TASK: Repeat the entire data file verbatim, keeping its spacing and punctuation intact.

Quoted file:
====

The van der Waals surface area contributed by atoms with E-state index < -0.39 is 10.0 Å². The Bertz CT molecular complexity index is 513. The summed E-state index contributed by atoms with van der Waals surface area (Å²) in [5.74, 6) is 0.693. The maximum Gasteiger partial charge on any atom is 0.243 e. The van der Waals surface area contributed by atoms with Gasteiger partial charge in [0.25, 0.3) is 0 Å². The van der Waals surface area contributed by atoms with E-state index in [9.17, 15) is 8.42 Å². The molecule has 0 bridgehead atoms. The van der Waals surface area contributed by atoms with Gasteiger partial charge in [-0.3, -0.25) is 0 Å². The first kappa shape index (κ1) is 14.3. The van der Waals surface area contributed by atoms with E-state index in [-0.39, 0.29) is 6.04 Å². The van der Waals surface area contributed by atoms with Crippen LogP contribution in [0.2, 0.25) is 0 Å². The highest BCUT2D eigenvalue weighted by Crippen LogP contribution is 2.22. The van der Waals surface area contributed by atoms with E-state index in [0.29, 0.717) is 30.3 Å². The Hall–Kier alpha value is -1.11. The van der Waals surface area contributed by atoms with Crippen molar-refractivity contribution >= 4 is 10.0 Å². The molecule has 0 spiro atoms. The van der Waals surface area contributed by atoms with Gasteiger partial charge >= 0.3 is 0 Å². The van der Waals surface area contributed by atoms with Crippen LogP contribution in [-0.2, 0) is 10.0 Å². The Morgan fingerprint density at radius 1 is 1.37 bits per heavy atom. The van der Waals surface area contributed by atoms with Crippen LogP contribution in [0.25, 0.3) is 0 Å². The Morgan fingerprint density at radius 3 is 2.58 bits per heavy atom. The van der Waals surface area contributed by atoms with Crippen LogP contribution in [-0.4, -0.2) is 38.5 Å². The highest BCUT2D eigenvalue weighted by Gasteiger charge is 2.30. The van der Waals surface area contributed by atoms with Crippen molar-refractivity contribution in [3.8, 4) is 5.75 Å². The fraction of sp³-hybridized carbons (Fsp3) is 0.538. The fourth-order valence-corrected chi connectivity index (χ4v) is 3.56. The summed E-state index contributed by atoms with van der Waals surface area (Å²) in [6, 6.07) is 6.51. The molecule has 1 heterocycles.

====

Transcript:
The van der Waals surface area contributed by atoms with E-state index < -0.39 is 10.0 Å². The Bertz CT molecular complexity index is 513. The summed E-state index contributed by atoms with van der Waals surface area (Å²) in [5.74, 6) is 0.693. The maximum Gasteiger partial charge on any atom is 0.243 e. The van der Waals surface area contributed by atoms with Gasteiger partial charge in [0.25, 0.3) is 0 Å². The van der Waals surface area contributed by atoms with E-state index in [9.17, 15) is 8.42 Å². The molecule has 0 bridgehead atoms. The van der Waals surface area contributed by atoms with Gasteiger partial charge in [-0.3, -0.25) is 0 Å². The first kappa shape index (κ1) is 14.3. The van der Waals surface area contributed by atoms with E-state index in [-0.39, 0.29) is 6.04 Å². The van der Waals surface area contributed by atoms with Crippen LogP contribution in [0.2, 0.25) is 0 Å². The highest BCUT2D eigenvalue weighted by Crippen LogP contribution is 2.22. The van der Waals surface area contributed by atoms with E-state index in [0.29, 0.717) is 30.3 Å². The Hall–Kier alpha value is -1.11. The van der Waals surface area contributed by atoms with Crippen molar-refractivity contribution >= 4 is 10.0 Å². The molecule has 0 spiro atoms. The van der Waals surface area contributed by atoms with Gasteiger partial charge >= 0.3 is 0 Å². The van der Waals surface area contributed by atoms with Crippen LogP contribution in [-0.2, 0) is 10.0 Å². The Morgan fingerprint density at radius 1 is 1.37 bits per heavy atom. The van der Waals surface area contributed by atoms with Crippen LogP contribution in [0.25, 0.3) is 0 Å². The Morgan fingerprint density at radius 3 is 2.58 bits per heavy atom. The van der Waals surface area contributed by atoms with Crippen LogP contribution in [-0.4, -0.2) is 38.5 Å². The highest BCUT2D eigenvalue weighted by Gasteiger charge is 2.30. The van der Waals surface area contributed by atoms with Crippen molar-refractivity contribution in [3.8, 4) is 5.75 Å². The fraction of sp³-hybridized carbons (Fsp3) is 0.538. The fourth-order valence-corrected chi connectivity index (χ4v) is 3.56. The summed E-state index contributed by atoms with van der Waals surface area (Å²) in [6, 6.07) is 6.51. The molecule has 1 heterocycles.